By the same token, with the rise of individualism in European societies, artistic concerns changed as well. The 19th century was an age that showed greater concern for the individual and his/her needs. Because of this, more attention was paid to rendering the particular. Church commissions were not longer as important, and the depiction of everyday reality was paramount. Thus, a new way of rendering the particularities of reality was developed.
The Florence figure drawings are remarkable as renderings of values and the visual field. But they might as well be drawings of anything in the field. That is, they're not drawing people, they're drawing how light falls on them, or the shapes that are created on the retina. So it's the same approach whether it's a person, or still life. The form based, tactile approach demands particular knowledge of the thing being represented.
Because these aims of representation are different and at times opposed to one another, it is impossible to find a school that focuses on both. Moreover, logistics are part of it too. The schools that teach construction often don't have the time or resources to hold long poses, and the number of committed students, willing to take years and years to learn it all are scarce. On the other hand, ateliers would be hard-pressed to find many instructors well schooled enough in the sculptural approach to really teach it effectively. Plus, having that specialized knowledge of human and animal anatomy, etc, puts a steeper learning curve on a program, making it take longer....thus making it improbable that students will go through the whole thing.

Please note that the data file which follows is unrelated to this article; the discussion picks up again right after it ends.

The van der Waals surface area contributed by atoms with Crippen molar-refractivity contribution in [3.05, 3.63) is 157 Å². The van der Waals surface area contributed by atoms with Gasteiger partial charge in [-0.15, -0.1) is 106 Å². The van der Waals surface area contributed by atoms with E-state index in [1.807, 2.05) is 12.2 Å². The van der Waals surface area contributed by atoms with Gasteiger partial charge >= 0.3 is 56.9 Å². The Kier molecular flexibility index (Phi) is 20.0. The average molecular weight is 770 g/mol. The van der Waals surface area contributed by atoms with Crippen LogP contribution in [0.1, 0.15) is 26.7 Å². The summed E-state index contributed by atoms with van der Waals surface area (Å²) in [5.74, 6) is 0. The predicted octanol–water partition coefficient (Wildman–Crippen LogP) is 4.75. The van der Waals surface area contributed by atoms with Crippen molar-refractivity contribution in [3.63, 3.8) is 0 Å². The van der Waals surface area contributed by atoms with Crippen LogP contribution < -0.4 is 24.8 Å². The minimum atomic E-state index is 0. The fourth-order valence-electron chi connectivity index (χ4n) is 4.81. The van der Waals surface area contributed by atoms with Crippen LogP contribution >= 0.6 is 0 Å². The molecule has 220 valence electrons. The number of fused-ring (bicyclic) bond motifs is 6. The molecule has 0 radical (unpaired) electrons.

I'd like to make a distinction between Glenn's approach and that taught at Art Center. The average drawings I've seen from Art Center are a little more stiff, and not quite as systematic in their exploration of the form as Glenn's. They're generally less organic, the planes are rendered but in a more mechanical, less supple fashion. Glenn's approach is really sophisticated and about as close to Renaissance figure drawing as anything I've seen. It's just that he can only go so far into his teaching in the short classes we had.
Also, I think it's a little unfair to expect this level of instruction from ACCD, since the school at this point is primarily geared for Visual Development and Entertainment Design, both of which are respectable disciplines and require good structural drawing, but not even close to the level of the artists we are discussing here. There's no way to expect someone like Karl Brullov or Harlamov to emerge from Art Center, because 2 or even 4 years of drawing isn't enough to attain that level of mastery. These artists were probably schooled in drawing since they were age 10 or so, until their 20s. What's missing here is the infrastructure. Will is one of the main instructors at ACCD and he is exceedingly good. I also consider him to be Glenn's best student...he's really a remarkable teacher.
Again, drawing approached do not exist in a vacuum, they are methods developed to solve specific problems.
EDIT: I forgot to mention this...pursued to their ultimate conclusion by individuals with superb skills and good training, both approaches sculptural and optical, can arrive at very similar results when drawing the stationary model.
PS. Those Otis drawings look nice
hummel1dane, check this out! http://farighghaderi.com/academicdrawingfirenze.html